The post-crisis period has been characterised by a significant increase in the contribution of labour utilisation to GDP per capita growth, notably in the United Kingdom and the United States. This differs from the pre-crisis period where growth in labour utilisation played only a marginal role in most countries.

The post-crisis slowdown in labour productivity growth in manufacturing has been widespread, spanning nearly all sub-sectors of manufacturing from higher-tech, higher skilled activities such as computers and electronics, to those traditionally viewed as lower-tech and lower-skilled, such as textiles.

Productivity growth in manufacturing, however, continues to outpace productivity growth in services. Within the business services sector, for most countries, labour productivity growth over the past fifteen years was mainly driven by distribution, accommodation and food, and transport services, reflecting their large share on overall economic activity and employment. In the pre-crisis period strong productivity growth in finance and insurance activities also played a strong role but their contribution has been weaker since then. Although productivity growth has also slowed considerably in information and communication (ICT) activities it remains above that for the whole economy in many countries.

In most countries, gaps in labour productivity levels between large firms and small and medium-sized enterprises (SMEs) are significant. This is particularly true for micro firms in both manufacturing and business services sectors, even if there are countries and industries where some smaller enterprises are able to outperform larger firms, mostly in business services. In information and communication activities, productivity gaps between SMEs, in particular micro firms, and large firms remain high but the evidence suggests that those gaps are closing, in particular in the Baltic States, and Portugal, pointing to potential uptake of digital tools.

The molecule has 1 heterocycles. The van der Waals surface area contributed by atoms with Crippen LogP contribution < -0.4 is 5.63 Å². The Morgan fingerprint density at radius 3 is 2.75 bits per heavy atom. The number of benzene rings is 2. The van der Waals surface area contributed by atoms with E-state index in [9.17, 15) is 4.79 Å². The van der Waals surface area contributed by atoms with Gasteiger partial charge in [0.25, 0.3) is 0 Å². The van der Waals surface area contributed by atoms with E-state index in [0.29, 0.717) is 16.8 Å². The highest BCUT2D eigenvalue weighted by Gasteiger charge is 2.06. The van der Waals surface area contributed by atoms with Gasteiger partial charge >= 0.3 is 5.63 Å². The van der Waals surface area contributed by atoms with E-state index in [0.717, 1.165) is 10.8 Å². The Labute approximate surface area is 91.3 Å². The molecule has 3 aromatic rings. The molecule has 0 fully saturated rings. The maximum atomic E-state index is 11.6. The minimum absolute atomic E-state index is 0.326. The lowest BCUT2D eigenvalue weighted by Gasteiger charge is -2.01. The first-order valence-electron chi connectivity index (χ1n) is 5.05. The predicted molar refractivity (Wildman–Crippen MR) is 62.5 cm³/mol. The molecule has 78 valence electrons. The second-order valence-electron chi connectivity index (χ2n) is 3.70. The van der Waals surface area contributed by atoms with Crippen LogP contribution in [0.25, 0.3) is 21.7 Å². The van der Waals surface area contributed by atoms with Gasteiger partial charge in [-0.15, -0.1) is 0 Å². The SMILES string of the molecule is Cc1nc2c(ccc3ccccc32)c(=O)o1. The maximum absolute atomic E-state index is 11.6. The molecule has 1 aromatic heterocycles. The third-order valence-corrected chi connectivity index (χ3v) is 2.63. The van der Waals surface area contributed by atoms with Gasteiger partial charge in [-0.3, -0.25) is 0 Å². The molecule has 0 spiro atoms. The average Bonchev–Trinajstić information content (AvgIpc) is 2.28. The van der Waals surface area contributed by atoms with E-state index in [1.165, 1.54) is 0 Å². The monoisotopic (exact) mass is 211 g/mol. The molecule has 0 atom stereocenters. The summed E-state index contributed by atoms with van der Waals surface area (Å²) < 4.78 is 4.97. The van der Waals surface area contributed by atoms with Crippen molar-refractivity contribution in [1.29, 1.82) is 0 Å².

Investment in intellectual property products has been increasing over the last fifteen years, often at a faster pace than investment in traditional physical capital, with shares of investment in intellectual property products climbing to 30% in Switzerland and 43% in Ireland in 2017.

Over the past fifteen years, many countries have improved their relative competitiveness by keeping unit labour costs (ULCs) in check in both manufacturing and business sector services; as was the case in Belgium, Germany, Ireland, Israel, Poland and Portugal, reflecting relatively strong labour productivity growth and/or moderate wage increases. In the Czech Republic, Hungary, Korea, Lithuania, Poland, the Slovak Republic and Slovenia, large productivity gains have helped to keep ULCs in check despite significant wage increases.

Labour income shares have declined in most countries over the last fifteen years, particularly in the manufacturing sector, with the largest declines in Greece (58% in 2001 to 45% in 2017), Poland (from 66% in 2001 to 53% in 2017) and the United States (61% in 2001 to 48% in 2016). In business services, the largest declines occurred in Australia (70% in 2001 to 61% in 2017), Belgium (85% in 2001 to 75% in 2017) and Ireland (56% in 2001 to 43% in 2017).